|Cyprus Braces for Russian Cash Exodus|
Russian investors were shocked by having to contribute heavily to the international bailout of Cyprus, the east Mediterranean island which now faces a tall order in restoring its allure.
Some participants who live in Russia and attended a Global Russia Business Meeting in the southern resort of Limassol suffered a major so-called "haircut" on deposits of more than 100,000 euros in the small country's two largest banks.
Speaking to AFP on condition of anonymity, some said that they felt a sense of "betrayal".
Russians have billions of euros in deposits parked in Cyprus, with estimates ranging from 5-31 billion euros.
Some will take a hit of as much as 60 percent or more on bank deposits above the 100,000-euro mark.
Cypriot officials at the conference admitted there would be a large cash outflow as a consequence of the bailout terms.
"The money is going to leave, but I think the majority of the structures set up by international companies will remain in Cyprus," said Christodoulos Angastiniotis, chairman of the Cyprus investment promotion agency.
Theo Parperis, president of the Institute of Certified Public Accountants of Cyprus, agreed: "There will be a very important outflow of money because... the Euro group decision has broken the trust in the Cypriot banking system.
"It is the end of Cyprus as a place for holding huge deposits, but our model is not just about deposits. The financial sector will still be one of the main sources of income," Parperis said.
He said the draconian conditions imposed for the 10-billion-euro bailout by the lending "troika" of the European Central Bank, International Monetary Fund and European Union did not damage the country's main asset.
"Cyprus still offers an attractive business package" of low taxes, double tax avoidance treaties with Russia and the quality of its UK- and US-trained lawyers and accountants, as well as quality of life and cultural ties.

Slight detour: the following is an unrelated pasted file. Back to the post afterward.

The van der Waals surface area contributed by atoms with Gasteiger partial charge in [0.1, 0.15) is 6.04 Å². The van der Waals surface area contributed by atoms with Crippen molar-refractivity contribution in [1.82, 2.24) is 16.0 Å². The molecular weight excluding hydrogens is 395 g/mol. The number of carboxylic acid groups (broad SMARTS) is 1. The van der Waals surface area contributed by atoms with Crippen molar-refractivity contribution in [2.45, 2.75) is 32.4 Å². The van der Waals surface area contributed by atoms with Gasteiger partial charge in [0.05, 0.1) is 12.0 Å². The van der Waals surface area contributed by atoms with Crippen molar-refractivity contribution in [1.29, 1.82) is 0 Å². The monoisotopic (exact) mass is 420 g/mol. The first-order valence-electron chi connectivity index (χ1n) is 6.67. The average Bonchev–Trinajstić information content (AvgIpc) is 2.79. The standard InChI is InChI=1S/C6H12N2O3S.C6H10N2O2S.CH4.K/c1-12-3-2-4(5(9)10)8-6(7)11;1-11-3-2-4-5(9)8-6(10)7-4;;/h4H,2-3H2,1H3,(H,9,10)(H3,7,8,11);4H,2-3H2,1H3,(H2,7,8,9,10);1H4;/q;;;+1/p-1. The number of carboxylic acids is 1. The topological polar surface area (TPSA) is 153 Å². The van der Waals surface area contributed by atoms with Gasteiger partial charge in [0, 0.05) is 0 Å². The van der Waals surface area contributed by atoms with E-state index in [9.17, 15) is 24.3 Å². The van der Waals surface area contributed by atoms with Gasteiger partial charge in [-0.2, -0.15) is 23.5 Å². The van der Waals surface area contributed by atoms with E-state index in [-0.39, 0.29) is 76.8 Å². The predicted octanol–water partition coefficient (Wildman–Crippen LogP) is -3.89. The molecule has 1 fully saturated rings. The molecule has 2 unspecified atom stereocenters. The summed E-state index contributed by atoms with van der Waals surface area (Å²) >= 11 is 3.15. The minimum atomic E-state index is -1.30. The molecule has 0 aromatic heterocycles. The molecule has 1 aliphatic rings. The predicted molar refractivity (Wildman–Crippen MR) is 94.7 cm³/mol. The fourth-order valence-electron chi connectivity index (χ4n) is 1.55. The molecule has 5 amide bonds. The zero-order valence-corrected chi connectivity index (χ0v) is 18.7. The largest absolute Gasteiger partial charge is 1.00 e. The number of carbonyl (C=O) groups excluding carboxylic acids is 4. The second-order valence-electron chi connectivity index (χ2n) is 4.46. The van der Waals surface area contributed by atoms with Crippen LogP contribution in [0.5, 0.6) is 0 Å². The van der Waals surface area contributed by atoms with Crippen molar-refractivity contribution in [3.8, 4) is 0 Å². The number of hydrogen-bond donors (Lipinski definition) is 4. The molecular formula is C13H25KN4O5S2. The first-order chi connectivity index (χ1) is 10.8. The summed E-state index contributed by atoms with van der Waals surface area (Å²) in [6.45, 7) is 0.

According to Natalya Kaspersky, head of a Russian data management firm, such elements make Cyprus "very convenient in term of setting up a holding company," even if it is now much less attractive following the hit on large deposits.
"If such measures were made possible, what will come next? The corporate tax was already increased from 10 percent to 12.5 percent, and we have no guarantee that other major changes are not imposed," she said.
Because of this, her company has "started to work with consultants for changes of jurisdiction for the holdings."
"We have hardly been affected so we are not reacting emotionally as some investors who want all their assets out of Cyprus," Kaspersky said, "but we must assess the risks and alternatives."
She said it was "not certain" that her business would pull out of the island.
Frank-Juergen Richter, one of the organizers of the Global Russia Business Meeting, sounded a note of hope that Russian businesses might stay.
"I feel Russia is still committed to Cyprus," he told AFP in Limassol which is also home to many thousands of Russians.
"This crisis could be an opportunity for Cyprus by forcing it to broaden the spectrum of services it offers, for example by offering IPOs for Russian firms," Richter said.
"It could thus develop into a real financial sector that is not just doing money management."
The Cyprus government has wasted no time in launching a charm offensive targeting Russians who might be tempted to take their money out of the country.
Opening the conference on Monday, President Nicos Anastasiades said foreigners with bank deposits in Cyprus who lost at least 3 million euros ($3.9 million) under the EU bailout would be given passports.
He also pledged other measures "to mitigate... the damage the Russian business community has endured."
The opinions expressed do not constitute investment advice and specialist advice should be sought about your specific circumstances.
Published on our website on April 19, 2013